A Prospective Study of the Effect of Topical Sodium Hyaluronate Immediately Post-PKP on Time to Reepithelialization
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|ClinicalTrials.gov Identifier: NCT00570648|
Recruitment Status : Completed
First Posted : December 11, 2007
Last Update Posted : August 7, 2008
Hypothesis: 1% sodium hyaluronate (Healon), applied at end of surgery to the surface of a corneal transplant will not shorten graft reepithelialization time when compared to coating with nothing. We also wish to measure and compare visual acuity in this immediate post operative period. We also wish to assess the safety of using this agent on the epithelium post-operatively.
We will recruit 50 high risk patients (see inclusion criteria) here at the University of Virginia to randomly receive nothing or sodium hyaluronate (Healon) on the ocular surface at the end of surgery, and follow time to reepithelialization of the corneal transplant grafts.
|Condition or disease||Intervention/treatment|
|Corneal Transplantation||Drug: sodium hyaluronate|
Corneal transplant is one of the most common transplant procedures, with over 32,000 recipients in the United States in 2005 and a similar number estimated in 2006. The immediate post-operative period is very important in determining the quality of the graft and often its overall chance of survival. The corneal epithelium is replaced by the recipient epithelium after transplant and this should usually take place in no more than 1 week. This reepithelialization is very important for healing, recovery of the epithelial barrier against infectious agents, and for recovery of vision through the graft. Grafts that take longer to heal can invite not only infection and hinder visual recovery, but be permanently scarred, thinned, and even perforate/fail. Thus rapid reepithelialization is crucial. This becomes even more crucial for monocular patients who need quick recovery.
Currently there is no universal agent that is used to coat the surface at the end of surgery before patching. Previous animal studies have shown that sodium hyaluronate will promote rapid migration of cells as well as stimulate cell proliferation leading to rapid wound closure (1,2). In 1987 one smaller study showed that topical sodium hyaluronate (Healon) may foster improved epithelial healing but it was used intraoperatively and presented technical challenges (3). A more recent non-randomized, retrospective study found that sodium hyaluronate at the end of surgery to coat the ocular surface shortened reepithelialization time. This was in comparison to dexamethasone/oxytetracycline ointment and neomycin/dexamethasone drops, both of which hinder reepithelialization (4). To date we know of no prospective, randomized, double-blinded studies that compare the application of sodium hyaluronate versus nothing (currently the practice at UVA).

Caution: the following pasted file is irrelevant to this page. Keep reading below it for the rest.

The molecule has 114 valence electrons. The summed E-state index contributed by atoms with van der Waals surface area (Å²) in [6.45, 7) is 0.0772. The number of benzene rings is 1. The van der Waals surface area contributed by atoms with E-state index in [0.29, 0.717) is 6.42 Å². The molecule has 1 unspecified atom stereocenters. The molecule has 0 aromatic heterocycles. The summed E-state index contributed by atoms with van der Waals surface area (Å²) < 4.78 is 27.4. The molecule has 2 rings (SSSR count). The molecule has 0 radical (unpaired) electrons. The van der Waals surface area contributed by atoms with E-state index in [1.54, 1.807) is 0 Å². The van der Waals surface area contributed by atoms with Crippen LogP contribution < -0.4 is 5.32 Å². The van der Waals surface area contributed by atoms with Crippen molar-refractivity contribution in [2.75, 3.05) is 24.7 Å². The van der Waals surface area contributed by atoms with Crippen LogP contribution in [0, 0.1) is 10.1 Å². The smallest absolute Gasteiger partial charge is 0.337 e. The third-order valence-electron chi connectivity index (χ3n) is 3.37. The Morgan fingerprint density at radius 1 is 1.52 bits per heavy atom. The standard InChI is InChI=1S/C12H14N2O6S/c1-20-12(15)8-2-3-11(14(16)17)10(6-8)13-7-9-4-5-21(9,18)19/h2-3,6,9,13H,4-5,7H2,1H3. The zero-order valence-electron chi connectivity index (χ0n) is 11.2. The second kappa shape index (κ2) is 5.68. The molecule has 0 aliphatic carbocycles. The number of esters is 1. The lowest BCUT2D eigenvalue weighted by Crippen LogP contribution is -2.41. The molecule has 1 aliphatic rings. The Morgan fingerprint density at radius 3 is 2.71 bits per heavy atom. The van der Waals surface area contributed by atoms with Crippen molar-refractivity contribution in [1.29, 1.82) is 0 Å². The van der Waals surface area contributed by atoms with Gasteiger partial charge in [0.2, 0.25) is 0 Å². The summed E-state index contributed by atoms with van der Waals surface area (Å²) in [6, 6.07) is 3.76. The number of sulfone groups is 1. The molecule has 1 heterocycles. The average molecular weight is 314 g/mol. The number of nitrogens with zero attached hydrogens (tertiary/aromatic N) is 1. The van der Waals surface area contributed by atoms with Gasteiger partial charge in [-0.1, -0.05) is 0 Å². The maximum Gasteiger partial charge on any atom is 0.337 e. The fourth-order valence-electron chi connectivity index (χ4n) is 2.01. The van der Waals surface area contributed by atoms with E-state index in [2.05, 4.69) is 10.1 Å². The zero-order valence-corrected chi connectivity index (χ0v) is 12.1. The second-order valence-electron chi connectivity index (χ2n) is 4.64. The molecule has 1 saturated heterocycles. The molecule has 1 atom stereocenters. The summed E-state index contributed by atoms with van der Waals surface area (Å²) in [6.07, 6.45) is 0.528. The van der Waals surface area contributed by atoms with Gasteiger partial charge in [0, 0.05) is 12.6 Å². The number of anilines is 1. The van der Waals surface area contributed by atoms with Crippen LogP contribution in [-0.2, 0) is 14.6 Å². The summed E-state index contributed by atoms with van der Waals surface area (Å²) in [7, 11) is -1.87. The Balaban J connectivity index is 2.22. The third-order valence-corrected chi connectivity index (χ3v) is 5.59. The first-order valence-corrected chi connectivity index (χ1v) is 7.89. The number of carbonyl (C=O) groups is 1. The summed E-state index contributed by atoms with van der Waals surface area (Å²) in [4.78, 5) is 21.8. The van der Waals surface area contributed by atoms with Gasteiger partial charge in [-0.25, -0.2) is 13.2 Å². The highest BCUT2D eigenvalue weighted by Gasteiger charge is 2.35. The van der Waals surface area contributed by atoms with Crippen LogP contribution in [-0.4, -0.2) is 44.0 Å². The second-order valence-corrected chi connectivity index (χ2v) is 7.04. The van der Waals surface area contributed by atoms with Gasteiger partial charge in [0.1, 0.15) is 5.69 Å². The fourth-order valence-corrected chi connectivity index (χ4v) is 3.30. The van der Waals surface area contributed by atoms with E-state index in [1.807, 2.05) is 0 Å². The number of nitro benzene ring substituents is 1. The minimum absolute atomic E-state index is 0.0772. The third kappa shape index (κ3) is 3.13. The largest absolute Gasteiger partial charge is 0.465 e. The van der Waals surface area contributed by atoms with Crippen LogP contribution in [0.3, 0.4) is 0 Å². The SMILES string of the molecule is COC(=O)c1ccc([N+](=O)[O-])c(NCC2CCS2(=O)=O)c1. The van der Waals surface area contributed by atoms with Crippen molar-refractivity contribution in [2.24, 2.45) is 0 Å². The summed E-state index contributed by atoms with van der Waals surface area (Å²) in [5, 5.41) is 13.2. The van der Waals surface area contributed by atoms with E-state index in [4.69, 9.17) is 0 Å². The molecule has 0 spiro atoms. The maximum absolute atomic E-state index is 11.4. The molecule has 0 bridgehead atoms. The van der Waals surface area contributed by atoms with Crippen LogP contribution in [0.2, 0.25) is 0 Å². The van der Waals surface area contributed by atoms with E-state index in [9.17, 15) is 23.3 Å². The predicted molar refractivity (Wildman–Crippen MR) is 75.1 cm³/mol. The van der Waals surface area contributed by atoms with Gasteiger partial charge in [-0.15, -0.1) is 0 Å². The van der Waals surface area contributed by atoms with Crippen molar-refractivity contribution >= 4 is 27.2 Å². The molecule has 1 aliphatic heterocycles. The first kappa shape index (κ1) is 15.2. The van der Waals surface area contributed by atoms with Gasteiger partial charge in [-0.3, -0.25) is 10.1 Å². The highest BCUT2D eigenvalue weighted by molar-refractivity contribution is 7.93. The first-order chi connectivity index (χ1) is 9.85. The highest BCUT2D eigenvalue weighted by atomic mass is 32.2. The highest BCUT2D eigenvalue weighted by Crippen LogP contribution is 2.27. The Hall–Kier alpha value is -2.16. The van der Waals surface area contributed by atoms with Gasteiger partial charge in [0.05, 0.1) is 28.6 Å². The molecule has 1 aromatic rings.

|Study Type :||Interventional (Clinical Trial)|
|Estimated Enrollment :||50 participants|
|Intervention Model:||Parallel Assignment|
|Masking:||Double (Participant, Outcomes Assessor)|
|Official Title:||A Prospective Study of the Effect of Topical Sodium Hyaluronate Immediately Post-PKP on Time to Reepithelialization|
|Study Start Date :||June 2007|
|Study Completion Date :||June 2008|
1% sodium hyaluronate (Healoon) applied at the end of surgery to the surface of the corneal transplant
Drug: sodium hyaluronate
1% sodium hyaluronate applied at the end of corneal transplant surgery. The amount will be determined on how much is necessary to cover the ocular surface.
Other Name: Healon
No Intervention: 2
Nothing applied at the end of surgery
- Time to graft reepithelialization [ Time Frame: weekly until total reepithelialization occurs ]
- Visual acuity [ Time Frame: 24 hours post-op and weekly until reepithelialization occurs ]
- safety [ Time Frame: 24 hours then weekly until reepithelialization occurs ]
To learn more about this study, you or your doctor may contact the study research staff using the contact information provided by the sponsor.
Please refer to this study by its ClinicalTrials.gov identifier (NCT number): NCT00570648
|United States, Virginia|
|University of Virginia|
|Charlottesville, Virginia, United States, 22908|
|Principal Investigator:||Christopher Ketcherside, MD||University of Virginia|